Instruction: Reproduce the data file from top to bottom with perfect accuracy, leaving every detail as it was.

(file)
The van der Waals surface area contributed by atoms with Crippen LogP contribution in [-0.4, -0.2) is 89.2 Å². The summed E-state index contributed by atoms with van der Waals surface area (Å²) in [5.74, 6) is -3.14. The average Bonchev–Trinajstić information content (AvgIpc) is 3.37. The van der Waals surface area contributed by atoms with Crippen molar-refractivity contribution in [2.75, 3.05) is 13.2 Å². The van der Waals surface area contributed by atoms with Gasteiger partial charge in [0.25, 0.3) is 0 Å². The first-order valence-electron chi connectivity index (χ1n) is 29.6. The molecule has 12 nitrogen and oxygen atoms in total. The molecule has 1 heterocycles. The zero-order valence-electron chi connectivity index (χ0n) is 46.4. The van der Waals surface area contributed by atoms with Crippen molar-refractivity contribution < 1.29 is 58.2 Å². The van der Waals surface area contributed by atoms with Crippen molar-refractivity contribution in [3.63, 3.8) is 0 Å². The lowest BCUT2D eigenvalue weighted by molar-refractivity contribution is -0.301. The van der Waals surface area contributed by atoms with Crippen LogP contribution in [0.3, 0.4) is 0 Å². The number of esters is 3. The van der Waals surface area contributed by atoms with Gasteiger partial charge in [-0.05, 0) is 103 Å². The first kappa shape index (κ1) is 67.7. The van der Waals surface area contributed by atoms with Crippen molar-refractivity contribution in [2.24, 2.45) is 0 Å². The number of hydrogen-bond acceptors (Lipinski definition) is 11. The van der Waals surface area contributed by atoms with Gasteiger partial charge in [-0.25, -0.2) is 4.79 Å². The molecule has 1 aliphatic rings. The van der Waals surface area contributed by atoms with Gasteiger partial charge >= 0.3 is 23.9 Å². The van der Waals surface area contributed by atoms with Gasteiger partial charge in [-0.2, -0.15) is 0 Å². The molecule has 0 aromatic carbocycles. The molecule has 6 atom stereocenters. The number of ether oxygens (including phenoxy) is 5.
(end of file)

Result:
The van der Waals surface area contributed by atoms with Crippen LogP contribution in [-0.4, -0.2) is 89.2 Å². The summed E-state index contributed by atoms with van der Waals surface area (Å²) in [5.74, 6) is -3.14. The average Bonchev–Trinajstić information content (AvgIpc) is 3.37. The van der Waals surface area contributed by atoms with Crippen molar-refractivity contribution in [2.75, 3.05) is 13.2 Å². The van der Waals surface area contributed by atoms with Gasteiger partial charge in [0.25, 0.3) is 0 Å². The first-order valence-electron chi connectivity index (χ1n) is 29.6. The molecule has 12 nitrogen and oxygen atoms in total. The molecule has 1 heterocycles. The zero-order valence-electron chi connectivity index (χ0n) is 46.4. The van der Waals surface area contributed by atoms with Crippen molar-refractivity contribution < 1.29 is 58.2 Å². The van der Waals surface area contributed by atoms with Crippen molar-refractivity contribution in [3.63, 3.8) is 0 Å². The lowest BCUT2D eigenvalue weighted by molar-refractivity contribution is -0.301. The van der Waals surface area contributed by atoms with Crippen LogP contribution in [0.3, 0.4) is 0 Å². The number of esters is 3. The van der Waals surface area contributed by atoms with Gasteiger partial charge in [-0.05, 0) is 103 Å². The first kappa shape index (κ1) is 67.7. The van der Waals surface area contributed by atoms with Crippen molar-refractivity contribution in [2.24, 2.45) is 0 Å². The number of hydrogen-bond acceptors (Lipinski definition) is 11. The van der Waals surface area contributed by atoms with Gasteiger partial charge in [-0.25, -0.2) is 4.79 Å². The molecule has 1 aliphatic rings. The van der Waals surface area contributed by atoms with Gasteiger partial charge >= 0.3 is 23.9 Å². The van der Waals surface area contributed by atoms with Gasteiger partial charge in [-0.2, -0.15) is 0 Å². The molecule has 0 aromatic carbocycles. The molecule has 6 atom stereocenters. The number of ether oxygens (including phenoxy) is 5.